Such was the world that Hermann experienced as a youth. He traveled extensively and lived in many European countries, including Switzerland, Italy, and England. These adventures taught him a great deal about language, healing, lifestyle, and natural foods.

Welcome to America
With plans for a trip around the world, he left Germany in 1906 "to get away from the narrow-minded bourgeois at home, and to escape the stupidity and stifling influence of bureaucracy."

First he arrived in New York, remaining there for a few months, teaching Esperanto (an artificial international language based as far as possible on words common to the chief European languages) to many professional people, while turning down an offer as editor of an Esperanto section in the monthly magazine North American Review. "I was thoroughly tired of big cities, and wanted to get back to the soil, so I went to the land in Florida for a whole year."

After his time in Florida, he worked his way through the Southern states Westward until he arrived in California, where he studied forestry at Davis, then met his wife-to be at Berkeley. Hermann married Frieda Niedermuller in 1908, legally in a health food store in San Francisco. She was an artist and botanist who was trained in her native Germany, and later taught at a girls’ school.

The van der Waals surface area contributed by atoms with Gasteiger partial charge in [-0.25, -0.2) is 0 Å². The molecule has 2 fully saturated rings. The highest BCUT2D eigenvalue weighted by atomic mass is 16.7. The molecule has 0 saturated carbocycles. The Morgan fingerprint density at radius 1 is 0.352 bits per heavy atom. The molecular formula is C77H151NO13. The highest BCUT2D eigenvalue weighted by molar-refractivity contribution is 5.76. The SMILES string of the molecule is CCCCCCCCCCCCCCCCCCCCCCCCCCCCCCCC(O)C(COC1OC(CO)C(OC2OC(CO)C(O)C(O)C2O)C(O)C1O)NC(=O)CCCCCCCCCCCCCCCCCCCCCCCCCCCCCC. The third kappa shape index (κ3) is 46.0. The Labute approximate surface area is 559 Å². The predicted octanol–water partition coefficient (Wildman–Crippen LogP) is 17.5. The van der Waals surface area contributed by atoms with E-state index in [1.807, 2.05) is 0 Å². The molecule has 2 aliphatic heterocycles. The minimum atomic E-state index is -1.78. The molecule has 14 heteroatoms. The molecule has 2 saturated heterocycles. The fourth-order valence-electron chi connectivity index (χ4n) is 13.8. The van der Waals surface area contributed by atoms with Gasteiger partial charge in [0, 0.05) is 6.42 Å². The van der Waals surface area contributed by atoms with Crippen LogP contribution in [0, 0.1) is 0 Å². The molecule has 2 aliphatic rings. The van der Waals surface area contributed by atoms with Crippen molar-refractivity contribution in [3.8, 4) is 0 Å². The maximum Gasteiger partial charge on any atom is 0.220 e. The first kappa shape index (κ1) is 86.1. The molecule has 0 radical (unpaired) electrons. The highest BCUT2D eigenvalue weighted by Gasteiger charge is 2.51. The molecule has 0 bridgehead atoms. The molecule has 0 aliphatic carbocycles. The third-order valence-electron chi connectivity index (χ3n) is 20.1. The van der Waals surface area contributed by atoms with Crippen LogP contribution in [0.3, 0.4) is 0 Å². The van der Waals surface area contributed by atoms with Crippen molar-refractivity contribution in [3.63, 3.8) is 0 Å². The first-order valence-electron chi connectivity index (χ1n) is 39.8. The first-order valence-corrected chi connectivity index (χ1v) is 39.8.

Eventually they ended up moving down to Santa Barbara around 1910, later settling in Quail Canyon by 1916. Hermann’s plans to travel around the world were terminated while he adjusted to his new role as husband, then father of four children. He worked as a horticulturist and building craftsman who specialized in the construction of adobes.

On his bicycle he would cruise through town on his way to work foraging avocados, sapote, mulberries, carob, olives, etc. In an old advertisement from a vegetarian magazine of 1922, Hermann had mentioned the personal details about himself; one item included "raw foods." So finally, after so many cold winters in Germany, he was now living in Mediterranean America where all of these delicious fruits and vegetables were fresh and abundant.

With golden beaches and a towering backdrop of mountains, it is hard to imagine a more idyllic setting. But every Eden has its vipers, and Hermann’s problems began with the local power elite from the wealthy suburb of Montecito.